• Among the appropriate responses to mental illnesses, including anxiety and depression, are a physical check-up, faith-based counseling, secular counseling, medication, and hospitalization. Because these illnesses have so many different causes, no single response deals with all cases. A medication or a faith-based counselor that restores the health of one person might be unable to help another or even harmful to another.
  • Mental illness is not a choice. While it might appear that one can address another person’s eating disorder by providing him or her with food, much more is happening inside that person than a choice not to eat. People with depression do not want to feel depressed; they want to feel better. While examples can be given of mental illnesses that began with bad choices—substance abuse and addiction, for one—the person with the illness cannot and should not be expected to fix his or her problems by his or her own strength.
  • Healthy living and good choices can reduce a person’s vulnerability to many illnesses, including mental illnesses. However, they do not guarantee perfect health. Heart disease, diabetes, cancer, or depression can all strike a person who has made good and healthy choices for a lifetime. None of these illnesses is the result of a particular sin or of committing more sins than the healthy person without that illness.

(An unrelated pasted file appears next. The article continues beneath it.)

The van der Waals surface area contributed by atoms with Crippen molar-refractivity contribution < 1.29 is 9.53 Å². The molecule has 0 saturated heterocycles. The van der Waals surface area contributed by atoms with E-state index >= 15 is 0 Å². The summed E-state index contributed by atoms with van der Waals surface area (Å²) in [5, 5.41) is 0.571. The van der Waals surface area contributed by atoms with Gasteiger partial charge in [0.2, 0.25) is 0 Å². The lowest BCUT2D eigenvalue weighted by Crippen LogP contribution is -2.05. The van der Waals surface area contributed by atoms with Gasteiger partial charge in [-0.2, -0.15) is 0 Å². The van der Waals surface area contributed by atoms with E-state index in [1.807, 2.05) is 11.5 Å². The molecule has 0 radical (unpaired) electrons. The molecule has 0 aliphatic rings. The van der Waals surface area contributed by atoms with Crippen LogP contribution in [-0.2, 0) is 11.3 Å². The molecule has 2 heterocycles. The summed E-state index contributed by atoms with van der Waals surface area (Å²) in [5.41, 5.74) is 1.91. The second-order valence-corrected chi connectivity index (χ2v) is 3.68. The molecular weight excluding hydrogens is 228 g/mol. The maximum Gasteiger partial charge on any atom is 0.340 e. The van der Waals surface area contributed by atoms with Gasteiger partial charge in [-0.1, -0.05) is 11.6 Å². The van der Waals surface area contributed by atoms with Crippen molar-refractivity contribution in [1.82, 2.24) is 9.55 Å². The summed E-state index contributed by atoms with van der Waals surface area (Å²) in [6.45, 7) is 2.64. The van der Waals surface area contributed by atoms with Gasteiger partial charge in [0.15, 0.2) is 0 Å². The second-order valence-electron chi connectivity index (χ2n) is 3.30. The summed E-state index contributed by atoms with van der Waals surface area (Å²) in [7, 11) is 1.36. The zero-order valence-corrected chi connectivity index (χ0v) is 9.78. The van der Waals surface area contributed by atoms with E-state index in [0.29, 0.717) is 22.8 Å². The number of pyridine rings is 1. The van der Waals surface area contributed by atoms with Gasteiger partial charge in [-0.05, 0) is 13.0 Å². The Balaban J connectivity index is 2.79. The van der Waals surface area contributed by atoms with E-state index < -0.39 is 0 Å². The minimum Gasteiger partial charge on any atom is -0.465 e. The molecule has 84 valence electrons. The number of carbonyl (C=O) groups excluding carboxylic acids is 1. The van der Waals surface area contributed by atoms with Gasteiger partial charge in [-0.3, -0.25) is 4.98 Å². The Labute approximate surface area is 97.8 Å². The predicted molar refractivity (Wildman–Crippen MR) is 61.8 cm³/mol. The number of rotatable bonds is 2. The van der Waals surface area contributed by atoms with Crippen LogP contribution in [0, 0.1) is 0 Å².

I could go on. Much more remains to be said. Perhaps this is enough, though, to begin a useful conversation. J.

Is depression sinful?

I have been out of the dark days long enough that I can begin to look back at my depression with an analytic mind. I still remember waking up in the morning and regretting it, dreading the coming day. I remember driving across bridges and studying the rail, wondering if it was possible to flip the car over the rail and down into the river. I remember using coffee as a drug to get started in the morning, and using whiskey or gin as a drug to fall asleep at night. I remember ignoring advice about saving for retirement because I did not expect or intend to live that long.